The red hat is concerned with intuition and emotion. Stakeholders wearing the red hat can take an emotional view, prioritising ‘gut instincts’ or how they feel about a particular avenue or decision or idea.

Red hat thinking also helps to uncover why certain individuals feel strongly one way or another. Do they have something personally at stake? Are they pushing an idea because it was theirs in the first place? It also allows you to make room for values in the decision making process. Given that people buy people first, it’s often essential to be able to revisit the beliefs behind important decisions.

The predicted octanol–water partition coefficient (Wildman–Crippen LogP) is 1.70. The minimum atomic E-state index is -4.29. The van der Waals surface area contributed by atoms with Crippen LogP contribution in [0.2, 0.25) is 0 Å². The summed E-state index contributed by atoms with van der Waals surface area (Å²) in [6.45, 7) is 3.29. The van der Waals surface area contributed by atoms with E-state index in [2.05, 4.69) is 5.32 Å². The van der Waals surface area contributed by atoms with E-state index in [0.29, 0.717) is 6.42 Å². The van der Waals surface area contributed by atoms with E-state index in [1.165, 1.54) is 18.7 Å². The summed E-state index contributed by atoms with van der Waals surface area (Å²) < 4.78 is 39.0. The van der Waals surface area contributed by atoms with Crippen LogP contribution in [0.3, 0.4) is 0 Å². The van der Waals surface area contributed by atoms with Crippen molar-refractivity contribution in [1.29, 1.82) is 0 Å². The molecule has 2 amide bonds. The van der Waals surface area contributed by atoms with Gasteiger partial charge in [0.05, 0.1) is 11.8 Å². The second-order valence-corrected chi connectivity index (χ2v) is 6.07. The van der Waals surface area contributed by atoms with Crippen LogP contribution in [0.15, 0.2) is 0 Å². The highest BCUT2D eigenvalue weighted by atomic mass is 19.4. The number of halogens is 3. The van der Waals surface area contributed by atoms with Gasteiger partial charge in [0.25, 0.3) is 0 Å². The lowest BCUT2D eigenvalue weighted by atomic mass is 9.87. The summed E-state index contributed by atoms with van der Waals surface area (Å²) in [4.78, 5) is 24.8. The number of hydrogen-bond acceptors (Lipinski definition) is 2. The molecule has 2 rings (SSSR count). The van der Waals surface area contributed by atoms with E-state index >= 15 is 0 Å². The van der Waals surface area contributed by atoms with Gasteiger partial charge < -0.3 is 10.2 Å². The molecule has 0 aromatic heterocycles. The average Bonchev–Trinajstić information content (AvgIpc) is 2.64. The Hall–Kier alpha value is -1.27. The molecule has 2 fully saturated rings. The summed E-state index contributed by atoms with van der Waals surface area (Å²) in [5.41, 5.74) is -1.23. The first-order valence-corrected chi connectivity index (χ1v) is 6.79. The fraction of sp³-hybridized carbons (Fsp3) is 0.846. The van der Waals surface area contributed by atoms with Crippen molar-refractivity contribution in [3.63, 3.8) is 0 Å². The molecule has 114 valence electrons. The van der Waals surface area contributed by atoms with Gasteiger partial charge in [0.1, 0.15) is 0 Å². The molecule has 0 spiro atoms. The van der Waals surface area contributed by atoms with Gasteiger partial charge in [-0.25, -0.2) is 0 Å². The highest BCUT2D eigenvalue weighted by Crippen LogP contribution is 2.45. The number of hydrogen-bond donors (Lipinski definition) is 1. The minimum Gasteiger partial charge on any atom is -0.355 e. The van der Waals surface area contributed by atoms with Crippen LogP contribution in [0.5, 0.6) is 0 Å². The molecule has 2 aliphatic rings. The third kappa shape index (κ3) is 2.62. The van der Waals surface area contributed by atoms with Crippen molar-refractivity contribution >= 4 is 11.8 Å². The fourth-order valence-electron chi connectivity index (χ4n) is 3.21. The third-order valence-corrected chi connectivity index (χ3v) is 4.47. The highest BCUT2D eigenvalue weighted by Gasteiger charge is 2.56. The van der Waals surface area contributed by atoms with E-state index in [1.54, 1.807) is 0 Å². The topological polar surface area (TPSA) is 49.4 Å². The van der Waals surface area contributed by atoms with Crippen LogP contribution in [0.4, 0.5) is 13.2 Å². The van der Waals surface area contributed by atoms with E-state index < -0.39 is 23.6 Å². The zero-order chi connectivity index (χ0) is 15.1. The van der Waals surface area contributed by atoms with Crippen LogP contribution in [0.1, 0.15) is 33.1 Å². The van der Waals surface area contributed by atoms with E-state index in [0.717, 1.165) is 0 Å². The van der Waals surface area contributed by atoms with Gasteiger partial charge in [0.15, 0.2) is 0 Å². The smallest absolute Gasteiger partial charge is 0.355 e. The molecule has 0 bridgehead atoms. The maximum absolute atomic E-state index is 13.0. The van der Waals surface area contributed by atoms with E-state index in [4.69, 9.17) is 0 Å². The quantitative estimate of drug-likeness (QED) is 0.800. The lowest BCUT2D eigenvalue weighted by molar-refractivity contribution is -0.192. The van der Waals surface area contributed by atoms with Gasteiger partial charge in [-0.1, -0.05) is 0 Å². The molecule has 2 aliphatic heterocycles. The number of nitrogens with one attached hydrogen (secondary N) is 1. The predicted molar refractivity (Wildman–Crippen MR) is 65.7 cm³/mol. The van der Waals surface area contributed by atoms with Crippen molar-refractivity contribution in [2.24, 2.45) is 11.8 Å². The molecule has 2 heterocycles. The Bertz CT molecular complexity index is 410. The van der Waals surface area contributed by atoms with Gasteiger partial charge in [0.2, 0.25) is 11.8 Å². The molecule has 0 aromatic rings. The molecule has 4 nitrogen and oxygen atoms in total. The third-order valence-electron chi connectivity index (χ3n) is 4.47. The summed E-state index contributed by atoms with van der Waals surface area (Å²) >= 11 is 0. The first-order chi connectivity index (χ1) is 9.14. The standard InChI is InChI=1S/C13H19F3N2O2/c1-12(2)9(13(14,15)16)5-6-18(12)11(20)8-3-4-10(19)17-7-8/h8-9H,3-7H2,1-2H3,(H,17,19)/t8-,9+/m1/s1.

Whenever you need to secure buy-in for an idea or initiative, it’s red hat time. This will help you understand what’s motivating different stakeholders and craft emotionally powerful arguments.

Green: creativity

Green hat thinking is about bringing new ideas to the table. The wilder, the better. De Bono says the green hat is mostly about ‘lateral thinking’ – exploring possibilities rather than going for the same old ideas or tactics.

This attitude encourages the group to propose alternative ideas and even revisit things an organisation has previously dismissed. (Proposing in a marketing meeting at a digital-first company that they consider spending £100,000 on a fully print-based campaign, for example.) The purpose here is to explore what ‘movement’ such an idea can generate – what traction and positive results.